Policy highlights:

  • International development actors increasingly focus on youth employment as a key development challenge.
  • This report problematizes two tendencies in today’s youth employment policies: 1) the supply-side bias; i.e. policy makers often fail to address issues of labour demand and structural problems underpinning youth employment; and 2) the narrow, economic and individualistic approach towards youth that fails to see they are embedded in social relationships that greatly influence their choices and opportunities.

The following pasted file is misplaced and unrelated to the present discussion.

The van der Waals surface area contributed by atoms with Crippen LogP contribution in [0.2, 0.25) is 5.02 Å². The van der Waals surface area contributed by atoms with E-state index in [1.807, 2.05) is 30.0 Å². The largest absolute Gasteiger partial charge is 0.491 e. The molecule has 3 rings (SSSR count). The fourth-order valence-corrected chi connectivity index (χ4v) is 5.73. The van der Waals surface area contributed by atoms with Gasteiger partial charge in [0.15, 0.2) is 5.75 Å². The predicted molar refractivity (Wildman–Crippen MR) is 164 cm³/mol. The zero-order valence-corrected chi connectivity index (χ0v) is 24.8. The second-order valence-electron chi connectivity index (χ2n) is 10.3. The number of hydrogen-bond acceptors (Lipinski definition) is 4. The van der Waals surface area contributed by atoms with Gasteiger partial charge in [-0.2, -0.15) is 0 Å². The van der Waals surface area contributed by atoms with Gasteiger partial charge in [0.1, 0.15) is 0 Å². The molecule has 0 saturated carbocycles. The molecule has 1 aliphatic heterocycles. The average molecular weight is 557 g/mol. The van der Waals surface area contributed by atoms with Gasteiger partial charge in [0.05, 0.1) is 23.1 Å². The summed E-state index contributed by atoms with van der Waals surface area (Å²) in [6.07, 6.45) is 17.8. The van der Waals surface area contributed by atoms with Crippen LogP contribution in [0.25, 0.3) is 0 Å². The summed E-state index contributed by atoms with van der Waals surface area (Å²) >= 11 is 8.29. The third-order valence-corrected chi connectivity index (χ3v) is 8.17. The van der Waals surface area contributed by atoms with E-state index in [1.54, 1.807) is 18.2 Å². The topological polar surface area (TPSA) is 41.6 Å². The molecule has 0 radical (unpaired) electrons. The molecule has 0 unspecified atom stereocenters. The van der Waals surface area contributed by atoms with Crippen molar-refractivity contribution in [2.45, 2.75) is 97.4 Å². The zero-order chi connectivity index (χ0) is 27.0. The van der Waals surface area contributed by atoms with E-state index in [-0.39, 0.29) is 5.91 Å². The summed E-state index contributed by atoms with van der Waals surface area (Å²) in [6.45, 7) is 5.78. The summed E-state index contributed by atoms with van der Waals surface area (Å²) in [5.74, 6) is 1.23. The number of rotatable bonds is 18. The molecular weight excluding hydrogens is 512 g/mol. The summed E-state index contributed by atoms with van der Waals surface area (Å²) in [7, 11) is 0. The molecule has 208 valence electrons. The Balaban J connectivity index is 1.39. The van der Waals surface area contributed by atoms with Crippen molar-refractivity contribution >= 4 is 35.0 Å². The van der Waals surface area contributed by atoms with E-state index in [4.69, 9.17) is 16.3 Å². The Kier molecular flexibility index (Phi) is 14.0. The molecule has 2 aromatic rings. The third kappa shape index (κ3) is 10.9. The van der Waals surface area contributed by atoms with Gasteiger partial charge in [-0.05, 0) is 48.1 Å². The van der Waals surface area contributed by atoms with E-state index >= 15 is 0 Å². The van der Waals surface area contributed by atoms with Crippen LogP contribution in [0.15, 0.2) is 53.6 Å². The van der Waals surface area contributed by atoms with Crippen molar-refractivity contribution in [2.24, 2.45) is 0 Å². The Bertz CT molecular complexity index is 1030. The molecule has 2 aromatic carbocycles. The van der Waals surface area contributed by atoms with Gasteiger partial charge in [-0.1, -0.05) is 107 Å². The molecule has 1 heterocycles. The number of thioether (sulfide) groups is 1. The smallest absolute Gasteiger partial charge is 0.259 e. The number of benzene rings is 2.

• Some practical recommendations for policy makers to more adequately address the issue of youth unemployment include: 1) prolonging time spent in full-time schooling to reduce the aggregate supply of young people’s labour while at the same time equipping them with better knowledge and skills. 2) Creating internships and on-the-job skills-training programmes that are rewarded with, for instance, a donor- or state-funded ‘youth stipend’. 3) Supporting small-scale farming to make subsistence more feasible, thereby giving young people more options outside the already saturated labour market. 4) Creating jobs through large-scale welfare programmes such as infrastructure construction. 5) Incorporating youth social relationships more explicitly in interventions, e.g. by soft skills training on how to negotiate personal and family interests, or how to invest in more formal social relationships, either financially or otherwise. 6) Including notions of rights, equality and participation into programmes, especially in terms of young women’s empowerment.
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